Tips How to Protect Your Body from Tick Bites & Prevent Lyme Disease

Nature is a wonderful place to spend your free hours like having a walk, riding a bike, running or hiking. Although it can be very relaxing and good for your health you need to take certain precautions when ticks are concerned. For them this is also their natural environment and because of that you can get easily bitten by them. Generally these bites are not dangerous if the tick is not infected by a bacterium called Borrelia burgdorferi.

This corkscrew-shaped can transmit Lyme disease, and the consequences of this infection can start from a simple rash to a partial paralysis of the body. Therefore, we need to be extra careful when ticks are concerned.


This creature is with eight legs that thrives on sucking blood (human or animal). It has variations of colors starting from white to brown which depends on its development and whether it is full of blood or not. Once it is fully developed, it becomes as big as a pea.

It can easily attach to various clothing and thus get to your skin so that it bites and sucks the blood. As mentioned before their bites are not always dangerous unless they are not infected with the bacterium that transmits Lyme disease. These ticks place the bacteria very deep in the skin which enters the blood thereby causing infections.

The tick is in fact a mite and there are several species of them, however the most common are the ones that affect the dogs or cats. Nonetheless, this micro-organism can attack humans and the person affected by their bite may not feel anything, but the body will send symptoms which you should not ignore them. Therefore, make sure to find out more about Lyme disease.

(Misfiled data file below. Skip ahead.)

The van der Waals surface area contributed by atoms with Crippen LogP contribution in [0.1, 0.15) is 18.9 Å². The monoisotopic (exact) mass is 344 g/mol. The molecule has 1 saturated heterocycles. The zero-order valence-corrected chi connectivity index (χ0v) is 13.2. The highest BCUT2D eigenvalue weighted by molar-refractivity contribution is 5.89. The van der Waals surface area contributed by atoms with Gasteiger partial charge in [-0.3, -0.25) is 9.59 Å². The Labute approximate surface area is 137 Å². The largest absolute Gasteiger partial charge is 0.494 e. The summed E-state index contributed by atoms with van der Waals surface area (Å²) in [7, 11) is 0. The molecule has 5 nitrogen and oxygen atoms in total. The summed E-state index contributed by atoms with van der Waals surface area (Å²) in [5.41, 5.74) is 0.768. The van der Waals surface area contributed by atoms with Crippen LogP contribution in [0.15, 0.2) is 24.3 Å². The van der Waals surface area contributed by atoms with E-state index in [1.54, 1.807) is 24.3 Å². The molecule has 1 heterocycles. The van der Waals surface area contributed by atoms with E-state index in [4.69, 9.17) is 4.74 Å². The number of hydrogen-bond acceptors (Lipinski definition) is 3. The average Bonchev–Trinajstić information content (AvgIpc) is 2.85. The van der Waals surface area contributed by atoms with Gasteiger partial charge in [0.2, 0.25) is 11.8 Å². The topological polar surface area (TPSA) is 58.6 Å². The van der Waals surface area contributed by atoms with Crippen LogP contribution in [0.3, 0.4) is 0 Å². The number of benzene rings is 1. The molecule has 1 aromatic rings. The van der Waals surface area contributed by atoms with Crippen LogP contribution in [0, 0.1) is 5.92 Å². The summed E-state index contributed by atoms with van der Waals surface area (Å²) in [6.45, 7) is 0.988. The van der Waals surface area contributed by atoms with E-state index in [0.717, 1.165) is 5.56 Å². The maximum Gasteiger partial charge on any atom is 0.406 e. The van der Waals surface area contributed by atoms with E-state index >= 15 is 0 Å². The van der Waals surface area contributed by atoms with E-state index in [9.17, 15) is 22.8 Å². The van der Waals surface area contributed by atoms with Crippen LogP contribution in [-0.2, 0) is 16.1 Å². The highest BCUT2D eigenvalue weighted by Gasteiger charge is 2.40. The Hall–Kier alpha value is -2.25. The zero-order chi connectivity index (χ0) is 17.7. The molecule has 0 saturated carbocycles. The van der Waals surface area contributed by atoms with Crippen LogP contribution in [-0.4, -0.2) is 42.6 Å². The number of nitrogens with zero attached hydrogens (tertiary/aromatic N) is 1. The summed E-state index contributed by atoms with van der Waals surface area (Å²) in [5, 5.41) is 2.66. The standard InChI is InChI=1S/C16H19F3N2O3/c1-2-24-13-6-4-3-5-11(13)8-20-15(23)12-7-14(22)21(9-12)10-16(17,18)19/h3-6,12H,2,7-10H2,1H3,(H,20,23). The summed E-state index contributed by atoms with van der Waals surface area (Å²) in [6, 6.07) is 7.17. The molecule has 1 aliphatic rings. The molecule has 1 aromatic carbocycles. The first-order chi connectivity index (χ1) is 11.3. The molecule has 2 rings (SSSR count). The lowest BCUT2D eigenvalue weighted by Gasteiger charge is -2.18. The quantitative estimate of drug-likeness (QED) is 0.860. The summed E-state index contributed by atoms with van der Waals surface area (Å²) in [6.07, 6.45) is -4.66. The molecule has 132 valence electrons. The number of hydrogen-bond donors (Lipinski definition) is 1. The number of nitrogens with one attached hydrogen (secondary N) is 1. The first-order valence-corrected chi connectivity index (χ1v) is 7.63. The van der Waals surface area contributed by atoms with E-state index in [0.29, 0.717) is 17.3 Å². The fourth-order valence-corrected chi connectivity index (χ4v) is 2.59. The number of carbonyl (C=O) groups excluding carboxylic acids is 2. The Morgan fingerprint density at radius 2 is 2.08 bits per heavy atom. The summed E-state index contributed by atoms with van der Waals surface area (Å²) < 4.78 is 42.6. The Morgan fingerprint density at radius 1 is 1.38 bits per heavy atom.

Signs of Lyme disease

The symptoms of a Lyme disease are different depending on the time the person has been bitten.

The first symptoms of the bite are flu-like symptoms, fatigue, headache, fever, chills, nausea and rash around the bite area.

Common symptoms that appear after several months or weeks after the actual bite are: stiffness in the neck, harsh headache, swollen lymph nodes, muscle spasms, swelling, tingling, sudden chills or night sweats, blurred vision, eye pain, numbness or throbbing pains in the arms and legs.

In a severe case the most common symptoms are the following: convulsions and disorders of the nervous system, abnormal heart rhythm, partial paralysis of the body, problems with eating, breathing, sleeping and talking; intermittent pain in the muscles, tendons, bones and joints and memory loss, brain fog or confusion.

Tips how to Protect Your Body from Tick Bites

  • You will notice ticks more easily if you wear light colored clothes.
  • Avoid walking in woods or areas with tall grass and bushes.
  • Wear long sleeved shirts.
  • Wear closed-toed shoes with your socks pulled on your pants.
  • Always use insect repellents.
  • Shower after your visit in the nature and inspect your body for any bites.
  • Check carefully your pets and children for any tick bites. Carefully inspect the hair, the ears in and around, the belly button, and the underarms.

How to properly remove a tick?

Once you are bitten with a tick it is most likely that the tick is still there on your skin. The more the tick is stuck on your skin the more are the chances of contracting a Lyme disease. Hence, make certain to remove it 12 hours after the bite. You should not either crush or destroy the tick because it can make a puncture in the skin, and the bacteria can be easily transferred to the fingers as well.

Therefore, you should use ticks that are sold in pharmacies or tweezers which you must disinfect prior and after the use. Grab the tick near the skin and turn slowly till it comes off.

Do not discard the tick in your garbage bin because it may still bite you, but once you have pulled it keep it in a tissue or a piece of tape. If you notice any symptom of a Lyme diseases visit your doctor along with the pulled tick.


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